Choosing a Job or Career When You Don't Know What To Do

By: Anna Johnson


One of the toughest choices you're bound to confront throughout your career is what job or career choice is right for you?

So in an effort to help you find the "ideal" job or career you may ask yourself, "what do I want to do?" But that question may do more harm than good. In truth, asking "what do I want to do?" may not really assist you. You may find that the question is just plain unanswerable - because there is no one answer, or there are just too many answers, or because it presupposes some kind of commitment to an answer that you're unwilling or unable to make.

If you find it difficult to answer the question of what you want to do, then I recommend you forget about even trying... and instead focus on an alternative question: "what do I want to learn?" So... why not get some paper and a pen and start listing all the work-related things you'd like to learn. Your next step is to rewrite or rearrange the list of items from "most important" to "least important". After you've done that, consider which jobs or careers will satisfy your need to learn these things, in that order or priority. Or at least which will enable you to develop your "high priority" knowledge and skills in the next year or so?"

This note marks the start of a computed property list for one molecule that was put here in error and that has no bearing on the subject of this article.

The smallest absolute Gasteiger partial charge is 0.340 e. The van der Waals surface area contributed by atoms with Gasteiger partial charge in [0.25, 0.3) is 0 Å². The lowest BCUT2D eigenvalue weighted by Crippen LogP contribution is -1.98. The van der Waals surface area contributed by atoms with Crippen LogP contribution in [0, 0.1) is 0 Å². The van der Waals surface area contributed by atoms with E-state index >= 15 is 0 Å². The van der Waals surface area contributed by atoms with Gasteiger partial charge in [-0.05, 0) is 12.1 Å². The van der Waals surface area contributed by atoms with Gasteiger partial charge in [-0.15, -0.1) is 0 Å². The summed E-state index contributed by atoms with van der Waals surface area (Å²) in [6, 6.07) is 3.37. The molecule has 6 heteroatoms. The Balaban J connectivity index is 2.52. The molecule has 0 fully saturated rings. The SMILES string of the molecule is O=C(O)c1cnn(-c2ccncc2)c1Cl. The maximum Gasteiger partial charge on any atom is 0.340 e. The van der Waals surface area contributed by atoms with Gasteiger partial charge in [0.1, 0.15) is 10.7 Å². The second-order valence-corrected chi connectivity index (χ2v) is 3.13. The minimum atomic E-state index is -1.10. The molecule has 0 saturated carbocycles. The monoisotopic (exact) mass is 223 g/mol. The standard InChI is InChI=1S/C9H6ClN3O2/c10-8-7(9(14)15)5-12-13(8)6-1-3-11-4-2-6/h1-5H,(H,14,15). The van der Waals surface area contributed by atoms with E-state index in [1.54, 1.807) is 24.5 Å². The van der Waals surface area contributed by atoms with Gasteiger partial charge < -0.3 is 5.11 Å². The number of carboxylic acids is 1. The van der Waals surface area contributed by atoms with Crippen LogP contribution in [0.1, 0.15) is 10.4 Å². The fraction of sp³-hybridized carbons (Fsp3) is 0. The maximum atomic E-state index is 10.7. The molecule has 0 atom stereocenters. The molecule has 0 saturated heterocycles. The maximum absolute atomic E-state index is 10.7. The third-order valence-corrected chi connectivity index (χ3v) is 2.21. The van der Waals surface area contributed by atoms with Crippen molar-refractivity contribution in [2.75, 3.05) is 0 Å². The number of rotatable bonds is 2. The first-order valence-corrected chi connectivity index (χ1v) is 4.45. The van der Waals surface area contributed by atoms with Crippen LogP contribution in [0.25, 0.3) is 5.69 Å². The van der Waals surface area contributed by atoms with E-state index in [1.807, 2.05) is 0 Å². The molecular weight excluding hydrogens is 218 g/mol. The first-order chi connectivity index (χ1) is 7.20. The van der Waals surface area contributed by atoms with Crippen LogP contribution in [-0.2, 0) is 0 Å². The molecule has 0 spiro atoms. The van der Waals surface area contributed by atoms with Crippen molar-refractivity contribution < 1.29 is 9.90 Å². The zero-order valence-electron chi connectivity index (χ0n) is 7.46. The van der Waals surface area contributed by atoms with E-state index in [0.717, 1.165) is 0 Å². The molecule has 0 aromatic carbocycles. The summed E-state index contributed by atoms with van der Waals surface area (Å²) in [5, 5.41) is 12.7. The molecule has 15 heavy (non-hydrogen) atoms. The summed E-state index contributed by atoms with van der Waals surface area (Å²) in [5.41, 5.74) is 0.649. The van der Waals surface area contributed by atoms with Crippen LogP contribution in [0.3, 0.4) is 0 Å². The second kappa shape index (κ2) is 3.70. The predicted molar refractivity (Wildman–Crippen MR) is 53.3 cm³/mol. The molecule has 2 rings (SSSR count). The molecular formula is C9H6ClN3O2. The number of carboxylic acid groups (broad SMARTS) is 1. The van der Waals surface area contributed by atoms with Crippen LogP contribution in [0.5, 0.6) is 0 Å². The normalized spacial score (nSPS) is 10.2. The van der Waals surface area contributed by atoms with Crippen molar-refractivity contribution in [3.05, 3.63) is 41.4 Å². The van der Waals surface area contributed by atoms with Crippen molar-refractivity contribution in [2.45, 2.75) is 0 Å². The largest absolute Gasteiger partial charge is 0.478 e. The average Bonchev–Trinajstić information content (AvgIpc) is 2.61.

Now don't think that any single job - or even company - will necessarily teach you everything you want to learn in the order you want to learn it. It may be more realistic to think in terms of planning to change jobs, careers or organizations. And, of course, what you want to learn may change also - and that's completely fine! As part of your career management, I suggest you revise your list a couple of times per year.

But, for now at list, your list of items indicates which careers and jobs are likely to teach you what you want to know, and thereby provides a great guide for making your next job or career move.

Now, the assumption behind this process is that what you want to learn is the best indicator of your next career move... and will ultimately help you find the right job(s) or career(s) (remembering that there might be more than one "right" job or career over the course of your professional life). However, I think it's a fair assumption to make when it's a matter of making the leap from unsatisfying work to a truly rewarding job or career.

Therefore, stop trying to find an answer to the question of what you want to do. Go through the fun exercise above and let your answers as to what you want to learn guide you towards the right job(s) and/or career(s) for you.

2007 Anna Johnson. All Rights Reserved.